Our society encourages us to seek goals built around wealth, power, status and fame. Often our career is the vehicle that we use to pursue these ambitions. This means that our identities are often defined by our career and how successful we have been in it. Many of us don’t realise how much we are defined by our career – until we retire. It can be quite a nasty shock when we can no longer mention our position in an organisation or pull out a business card with what we think is a nice title, when someone asks us “what do you do?”
Many of the retirees that I have spoken to complain that this loss of identity, when they leave their career, can be a difficult issue to adjust to. Often the higher up the corporate ladder a person has climbed, the more difficult it is to deal with this perceived loss of identity and prestige. Our ego doesn’t like not being important and it can make us quite unhappy.
Retirement gives us the opportunity to redefine who we are and to create a new identity which more easily reflects the real “me”. With the life experience and wisdom that maturity hopefully gives us, it’s not that difficult to confront this identity challenge once we can accept the fact that we needn’t be defined by our career or the title on our business card. We are far more than this one dimensional picture.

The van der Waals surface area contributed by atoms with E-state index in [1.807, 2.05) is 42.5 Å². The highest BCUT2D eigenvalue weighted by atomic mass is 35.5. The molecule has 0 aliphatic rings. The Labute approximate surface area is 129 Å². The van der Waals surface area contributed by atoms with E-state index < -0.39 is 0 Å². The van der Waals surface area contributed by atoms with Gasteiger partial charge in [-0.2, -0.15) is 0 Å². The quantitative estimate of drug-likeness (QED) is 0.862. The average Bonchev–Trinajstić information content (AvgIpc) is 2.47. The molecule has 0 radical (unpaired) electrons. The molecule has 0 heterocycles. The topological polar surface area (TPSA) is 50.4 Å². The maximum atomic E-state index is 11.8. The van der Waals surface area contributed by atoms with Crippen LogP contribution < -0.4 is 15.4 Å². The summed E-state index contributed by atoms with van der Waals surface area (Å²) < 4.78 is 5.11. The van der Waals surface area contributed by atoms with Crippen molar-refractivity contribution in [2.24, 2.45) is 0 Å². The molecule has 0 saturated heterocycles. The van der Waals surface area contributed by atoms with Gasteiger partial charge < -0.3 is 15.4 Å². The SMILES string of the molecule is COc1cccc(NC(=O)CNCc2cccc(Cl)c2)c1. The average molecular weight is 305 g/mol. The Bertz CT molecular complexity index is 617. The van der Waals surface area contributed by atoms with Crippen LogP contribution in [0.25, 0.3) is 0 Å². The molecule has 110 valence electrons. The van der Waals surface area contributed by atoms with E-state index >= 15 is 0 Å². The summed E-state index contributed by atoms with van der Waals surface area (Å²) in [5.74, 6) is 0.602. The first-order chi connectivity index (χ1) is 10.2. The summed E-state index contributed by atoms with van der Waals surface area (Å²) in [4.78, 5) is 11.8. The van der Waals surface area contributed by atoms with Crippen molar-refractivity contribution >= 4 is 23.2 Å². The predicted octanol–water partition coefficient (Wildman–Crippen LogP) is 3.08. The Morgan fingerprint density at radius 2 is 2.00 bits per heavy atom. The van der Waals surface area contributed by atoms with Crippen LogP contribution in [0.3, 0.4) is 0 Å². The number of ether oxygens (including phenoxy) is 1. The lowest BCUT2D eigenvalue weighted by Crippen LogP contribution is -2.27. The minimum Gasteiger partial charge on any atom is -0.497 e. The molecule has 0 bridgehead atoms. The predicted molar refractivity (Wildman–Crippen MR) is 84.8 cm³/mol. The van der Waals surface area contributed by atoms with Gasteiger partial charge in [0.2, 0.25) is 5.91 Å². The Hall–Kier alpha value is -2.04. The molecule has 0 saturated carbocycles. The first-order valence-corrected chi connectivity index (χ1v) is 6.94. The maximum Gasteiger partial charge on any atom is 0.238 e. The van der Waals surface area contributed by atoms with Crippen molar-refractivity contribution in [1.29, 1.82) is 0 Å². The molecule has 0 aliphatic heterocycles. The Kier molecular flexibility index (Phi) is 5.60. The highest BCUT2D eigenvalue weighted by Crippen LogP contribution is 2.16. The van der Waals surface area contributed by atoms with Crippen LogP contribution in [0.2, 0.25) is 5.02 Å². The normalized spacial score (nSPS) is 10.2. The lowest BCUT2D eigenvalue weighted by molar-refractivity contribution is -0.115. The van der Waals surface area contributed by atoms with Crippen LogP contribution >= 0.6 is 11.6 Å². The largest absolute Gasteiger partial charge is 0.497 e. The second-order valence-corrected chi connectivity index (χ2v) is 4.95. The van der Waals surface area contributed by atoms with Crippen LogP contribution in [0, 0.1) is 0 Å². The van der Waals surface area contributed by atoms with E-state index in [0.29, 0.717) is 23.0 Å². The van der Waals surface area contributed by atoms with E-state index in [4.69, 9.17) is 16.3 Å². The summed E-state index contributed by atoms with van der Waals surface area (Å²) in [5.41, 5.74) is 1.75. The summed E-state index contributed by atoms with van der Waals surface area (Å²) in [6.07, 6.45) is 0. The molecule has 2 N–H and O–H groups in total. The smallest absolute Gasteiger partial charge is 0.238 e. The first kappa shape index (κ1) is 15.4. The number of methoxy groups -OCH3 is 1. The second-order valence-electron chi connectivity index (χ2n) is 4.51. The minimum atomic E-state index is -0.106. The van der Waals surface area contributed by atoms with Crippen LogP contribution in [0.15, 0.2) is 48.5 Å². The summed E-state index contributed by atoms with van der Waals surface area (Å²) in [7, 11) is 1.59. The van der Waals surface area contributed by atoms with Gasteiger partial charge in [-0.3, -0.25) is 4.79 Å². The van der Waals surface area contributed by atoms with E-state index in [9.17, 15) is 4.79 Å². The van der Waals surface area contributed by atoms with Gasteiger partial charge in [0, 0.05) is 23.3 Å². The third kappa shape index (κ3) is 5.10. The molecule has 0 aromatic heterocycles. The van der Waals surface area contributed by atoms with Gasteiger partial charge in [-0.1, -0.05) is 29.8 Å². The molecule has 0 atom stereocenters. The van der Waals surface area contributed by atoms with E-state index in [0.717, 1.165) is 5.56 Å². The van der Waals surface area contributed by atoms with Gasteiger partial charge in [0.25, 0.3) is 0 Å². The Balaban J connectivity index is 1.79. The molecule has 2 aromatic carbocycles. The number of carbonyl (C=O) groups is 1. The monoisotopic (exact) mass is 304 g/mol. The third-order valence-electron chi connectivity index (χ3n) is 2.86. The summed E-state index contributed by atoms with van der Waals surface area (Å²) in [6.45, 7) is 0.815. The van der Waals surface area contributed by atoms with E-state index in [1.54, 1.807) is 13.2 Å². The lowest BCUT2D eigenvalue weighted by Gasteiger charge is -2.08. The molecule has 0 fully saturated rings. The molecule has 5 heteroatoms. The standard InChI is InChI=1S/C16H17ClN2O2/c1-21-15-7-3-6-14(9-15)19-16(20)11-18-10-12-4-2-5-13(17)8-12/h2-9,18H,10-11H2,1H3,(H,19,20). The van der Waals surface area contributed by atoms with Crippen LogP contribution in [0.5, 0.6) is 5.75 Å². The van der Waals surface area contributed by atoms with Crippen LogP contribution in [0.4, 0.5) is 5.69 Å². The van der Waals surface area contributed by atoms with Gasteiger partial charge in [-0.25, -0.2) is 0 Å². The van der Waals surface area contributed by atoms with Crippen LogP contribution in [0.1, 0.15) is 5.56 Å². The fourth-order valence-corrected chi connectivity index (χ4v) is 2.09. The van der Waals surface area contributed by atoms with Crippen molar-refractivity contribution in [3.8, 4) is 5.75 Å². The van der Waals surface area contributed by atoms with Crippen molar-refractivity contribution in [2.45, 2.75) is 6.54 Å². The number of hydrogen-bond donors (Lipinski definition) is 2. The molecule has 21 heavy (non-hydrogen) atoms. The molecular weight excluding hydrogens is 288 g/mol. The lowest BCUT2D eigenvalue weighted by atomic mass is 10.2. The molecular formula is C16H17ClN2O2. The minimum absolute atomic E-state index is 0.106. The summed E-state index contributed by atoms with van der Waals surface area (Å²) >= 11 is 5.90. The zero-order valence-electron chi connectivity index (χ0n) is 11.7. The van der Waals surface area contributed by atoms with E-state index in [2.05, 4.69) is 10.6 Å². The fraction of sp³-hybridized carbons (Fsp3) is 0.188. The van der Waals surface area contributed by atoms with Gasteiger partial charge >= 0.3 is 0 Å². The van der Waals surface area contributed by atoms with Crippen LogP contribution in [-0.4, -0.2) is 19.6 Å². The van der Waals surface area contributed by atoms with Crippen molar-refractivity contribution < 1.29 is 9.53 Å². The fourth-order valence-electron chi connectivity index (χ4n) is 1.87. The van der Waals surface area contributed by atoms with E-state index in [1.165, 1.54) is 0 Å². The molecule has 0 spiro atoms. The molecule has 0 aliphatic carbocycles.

This process gives us the opportunity to think about our core values and personality traits. It’s often a good time to jettison some of our less appealing characteristics, which may have been useful in the corporate world, but do not make us a more pleasant person to spend time with (descriptions like ruthless, intimidating, intolerant, arrogant and egotistical are character traits that we can do without if we want to have others to like us).
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Our real identity is built on qualities like – our core values, honesty, tolerance, empathy, compassion, generosity, sense of humour, passions. When we start to focus on these elements of our personality, we can get past the need to be defined by our work and find a more honest and better balanced identity.
Hopefully after you have been through this exercise, you’ll like the person that you see in the mirror every morning.
Have you retired and felt a loss of identity? Who are you? Who is the real you? Tell us below.